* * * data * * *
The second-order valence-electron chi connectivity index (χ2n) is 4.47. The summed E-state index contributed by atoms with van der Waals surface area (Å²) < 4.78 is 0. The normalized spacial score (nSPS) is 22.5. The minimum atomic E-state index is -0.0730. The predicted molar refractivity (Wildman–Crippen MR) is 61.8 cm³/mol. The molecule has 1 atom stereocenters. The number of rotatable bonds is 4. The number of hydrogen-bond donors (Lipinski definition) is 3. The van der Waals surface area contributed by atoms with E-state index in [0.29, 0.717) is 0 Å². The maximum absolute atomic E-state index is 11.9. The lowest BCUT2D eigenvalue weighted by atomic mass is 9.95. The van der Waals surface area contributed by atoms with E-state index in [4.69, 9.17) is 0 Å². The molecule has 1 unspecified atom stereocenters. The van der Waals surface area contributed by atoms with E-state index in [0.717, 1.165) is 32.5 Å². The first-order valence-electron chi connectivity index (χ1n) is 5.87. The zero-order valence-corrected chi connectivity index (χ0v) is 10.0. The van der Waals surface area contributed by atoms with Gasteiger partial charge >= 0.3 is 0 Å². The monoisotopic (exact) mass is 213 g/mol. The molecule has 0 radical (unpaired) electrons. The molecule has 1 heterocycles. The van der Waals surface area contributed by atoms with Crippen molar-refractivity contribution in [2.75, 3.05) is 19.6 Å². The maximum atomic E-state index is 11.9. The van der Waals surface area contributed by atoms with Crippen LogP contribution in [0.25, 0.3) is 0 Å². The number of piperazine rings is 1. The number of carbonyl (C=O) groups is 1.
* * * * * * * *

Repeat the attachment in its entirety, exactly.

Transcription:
The second-order valence-electron chi connectivity index (χ2n) is 4.47. The summed E-state index contributed by atoms with van der Waals surface area (Å²) < 4.78 is 0. The normalized spacial score (nSPS) is 22.5. The minimum atomic E-state index is -0.0730. The predicted molar refractivity (Wildman–Crippen MR) is 61.8 cm³/mol. The molecule has 1 atom stereocenters. The number of rotatable bonds is 4. The number of hydrogen-bond donors (Lipinski definition) is 3. The van der Waals surface area contributed by atoms with E-state index in [0.29, 0.717) is 0 Å². The maximum absolute atomic E-state index is 11.9. The lowest BCUT2D eigenvalue weighted by atomic mass is 9.95. The van der Waals surface area contributed by atoms with E-state index in [4.69, 9.17) is 0 Å². The molecule has 1 unspecified atom stereocenters. The van der Waals surface area contributed by atoms with E-state index in [0.717, 1.165) is 32.5 Å². The first-order valence-electron chi connectivity index (χ1n) is 5.87. The zero-order valence-corrected chi connectivity index (χ0v) is 10.0. The van der Waals surface area contributed by atoms with Gasteiger partial charge >= 0.3 is 0 Å². The monoisotopic (exact) mass is 213 g/mol. The molecule has 0 radical (unpaired) electrons. The molecule has 1 heterocycles. The van der Waals surface area contributed by atoms with Crippen molar-refractivity contribution in [2.75, 3.05) is 19.6 Å². The maximum atomic E-state index is 11.9. The van der Waals surface area contributed by atoms with Crippen LogP contribution in [0.25, 0.3) is 0 Å². The number of piperazine rings is 1. The number of carbonyl (C=O) groups is 1.